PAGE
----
A review by theespressoedition
The Atlas Six, by Olivie Blake

mysterious tense slow-paced
  • Plot- or character-driven? Character
  • Strong character development? No
  • Loveable characters? No
  • Diverse cast of characters? Yes
  • Flaws of characters a main focus? Yes


There's a quote in this that I feel perfectly sums up the book itself:
“Nothing anyone sees is real—only how they perceive it.”

Honestly, where do I even begin? The Atlas Six left me utterly speechless upon closing the final pages, which was entirely unexpected. If I'm being perfectly honest, I went into this with a bit of a closed mind. This book is absolutely everywhere and I was certain it would be another overly hyped book that wound up with about three stars from me. Good, but nothing to really write home about.

Oh my goodness was I wrong. Truthfully, the first few chapters didn't suck me in. I have to be real about it. I was royally confused and for the life of me, couldn't begin to figure out what the plot was - aside from six crazy, intelligent (or crazy intelligent, however you want to look at it), magical persons thrust into a secret society where they're supposed to get along but don't. I mean, that's the long and short of it from what I could gather in the beginning, anyhow.

However, as the story went on, I began to notice something really interesting. While I was so desperately searching for a plot, it was already happening. The characters are the plot. That sounds bizarre to anyone who hasn't read this, I'm sure. What I can say right now is that I've never read a book that is more character-driven (or even as character-driven) as The Atlas Six.

And the characters are beyond phenomenal. There's something relatable in nearly every one of them. They're so intricate and intriguing. Even the scenes that would normally be added purely for entertainment (like sexual content) were there for the purpose of understanding what was happening in someone's head. This continued to blow me away as the story progressed and by the end, I couldn't begin to tell you who was good, bad, or mediocre. They're all fascinating and well-rounded.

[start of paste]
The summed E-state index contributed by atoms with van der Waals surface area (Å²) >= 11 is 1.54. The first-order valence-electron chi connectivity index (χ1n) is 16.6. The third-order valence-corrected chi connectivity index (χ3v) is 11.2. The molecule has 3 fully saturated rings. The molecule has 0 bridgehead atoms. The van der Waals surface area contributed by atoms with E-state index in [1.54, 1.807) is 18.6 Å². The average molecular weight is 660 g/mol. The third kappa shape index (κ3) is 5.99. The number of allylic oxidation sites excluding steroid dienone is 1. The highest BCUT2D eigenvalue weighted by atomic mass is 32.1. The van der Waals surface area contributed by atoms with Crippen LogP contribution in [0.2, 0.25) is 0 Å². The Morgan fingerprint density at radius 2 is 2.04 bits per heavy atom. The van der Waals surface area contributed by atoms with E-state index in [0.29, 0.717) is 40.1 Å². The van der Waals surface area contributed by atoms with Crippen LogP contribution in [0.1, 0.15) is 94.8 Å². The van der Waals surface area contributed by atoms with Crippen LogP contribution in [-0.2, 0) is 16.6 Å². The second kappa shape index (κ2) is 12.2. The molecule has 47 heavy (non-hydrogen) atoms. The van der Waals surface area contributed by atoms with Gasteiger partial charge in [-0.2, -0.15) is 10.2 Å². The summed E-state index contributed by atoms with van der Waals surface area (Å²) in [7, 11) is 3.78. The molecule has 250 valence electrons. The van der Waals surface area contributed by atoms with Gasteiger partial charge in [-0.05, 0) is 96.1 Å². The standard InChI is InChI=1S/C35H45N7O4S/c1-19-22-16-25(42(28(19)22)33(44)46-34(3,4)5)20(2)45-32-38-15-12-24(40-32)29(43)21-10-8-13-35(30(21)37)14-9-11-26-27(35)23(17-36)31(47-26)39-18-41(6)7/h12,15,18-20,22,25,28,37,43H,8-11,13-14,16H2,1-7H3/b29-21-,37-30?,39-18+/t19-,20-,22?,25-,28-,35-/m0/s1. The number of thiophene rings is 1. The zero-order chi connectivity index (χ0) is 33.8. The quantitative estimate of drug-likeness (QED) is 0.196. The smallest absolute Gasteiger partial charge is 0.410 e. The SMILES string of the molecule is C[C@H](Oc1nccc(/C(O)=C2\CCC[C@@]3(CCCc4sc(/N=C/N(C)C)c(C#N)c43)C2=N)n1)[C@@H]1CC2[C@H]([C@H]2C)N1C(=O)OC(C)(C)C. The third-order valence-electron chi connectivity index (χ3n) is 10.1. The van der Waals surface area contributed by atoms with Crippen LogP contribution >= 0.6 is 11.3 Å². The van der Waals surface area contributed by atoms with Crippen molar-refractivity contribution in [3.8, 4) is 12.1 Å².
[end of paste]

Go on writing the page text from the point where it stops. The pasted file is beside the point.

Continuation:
What left me so speechless was the very end. The final few chapters were much quicker in pacing than the first half of the book and I was flying through them, devouring every secret and magical occurrence. Then, all of a sudden, something completely unanticipated happened and my jaw hit the floor. If you're looking for a book with a good twist, you'll certainly want to pick this up!

All in all, I can't rave about this book enough, honestly. It's unlike anything I've ever read and I'd love to read it again to really deep dive into each of the characters even more!

A couple of quotes I loved and don't want to forget:
"We aren't normal; we are gods born with pain built in. We are incendiary beings and we are flawed, except the weaknesses we pretend to have are not our true weaknesses at al. We are not soft, we do not suffer impairment or frailty--we imitate it. We tell ourselves we have it. But our only real weakness is that we know we are bigger, stronger, as close to omnipotence as we can be, and we are hungry, we are aching for it. Other people can see their limits, Tristan, but we have none. We want to find our impossible edges, to close our fingers around constraints that don't exist and that--" Callum exhaled. "That is what will drive us to madness."

"What else but death could give such life to the knowledge we protect?"

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